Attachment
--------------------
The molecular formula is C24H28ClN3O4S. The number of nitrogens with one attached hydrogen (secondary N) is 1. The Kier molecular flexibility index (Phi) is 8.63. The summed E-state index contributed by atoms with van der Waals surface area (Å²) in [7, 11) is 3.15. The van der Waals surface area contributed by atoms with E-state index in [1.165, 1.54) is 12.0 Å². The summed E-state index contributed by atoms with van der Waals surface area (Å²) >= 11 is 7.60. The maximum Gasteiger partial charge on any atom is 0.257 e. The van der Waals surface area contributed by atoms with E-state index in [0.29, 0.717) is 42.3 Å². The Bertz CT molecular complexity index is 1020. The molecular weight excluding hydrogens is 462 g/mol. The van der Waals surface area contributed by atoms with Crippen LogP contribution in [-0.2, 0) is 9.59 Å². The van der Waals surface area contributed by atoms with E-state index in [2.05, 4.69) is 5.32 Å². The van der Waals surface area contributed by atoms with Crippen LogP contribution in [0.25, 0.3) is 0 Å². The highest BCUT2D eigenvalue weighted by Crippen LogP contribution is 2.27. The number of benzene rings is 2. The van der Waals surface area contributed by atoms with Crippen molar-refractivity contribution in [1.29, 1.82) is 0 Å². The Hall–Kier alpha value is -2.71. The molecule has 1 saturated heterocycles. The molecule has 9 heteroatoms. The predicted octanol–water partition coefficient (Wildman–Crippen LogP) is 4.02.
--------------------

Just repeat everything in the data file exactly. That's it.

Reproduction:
The molecular formula is C24H28ClN3O4S. The number of nitrogens with one attached hydrogen (secondary N) is 1. The Kier molecular flexibility index (Phi) is 8.63. The summed E-state index contributed by atoms with van der Waals surface area (Å²) in [7, 11) is 3.15. The van der Waals surface area contributed by atoms with E-state index in [1.165, 1.54) is 12.0 Å². The summed E-state index contributed by atoms with van der Waals surface area (Å²) >= 11 is 7.60. The maximum Gasteiger partial charge on any atom is 0.257 e. The van der Waals surface area contributed by atoms with E-state index in [0.29, 0.717) is 42.3 Å². The Bertz CT molecular complexity index is 1020. The molecular weight excluding hydrogens is 462 g/mol. The van der Waals surface area contributed by atoms with Crippen LogP contribution in [-0.2, 0) is 9.59 Å². The van der Waals surface area contributed by atoms with E-state index in [2.05, 4.69) is 5.32 Å². The van der Waals surface area contributed by atoms with Crippen LogP contribution in [0.25, 0.3) is 0 Å². The highest BCUT2D eigenvalue weighted by Crippen LogP contribution is 2.27. The number of benzene rings is 2. The van der Waals surface area contributed by atoms with Crippen molar-refractivity contribution in [1.29, 1.82) is 0 Å². The Hall–Kier alpha value is -2.71. The molecule has 1 saturated heterocycles. The molecule has 9 heteroatoms. The predicted octanol–water partition coefficient (Wildman–Crippen LogP) is 4.02.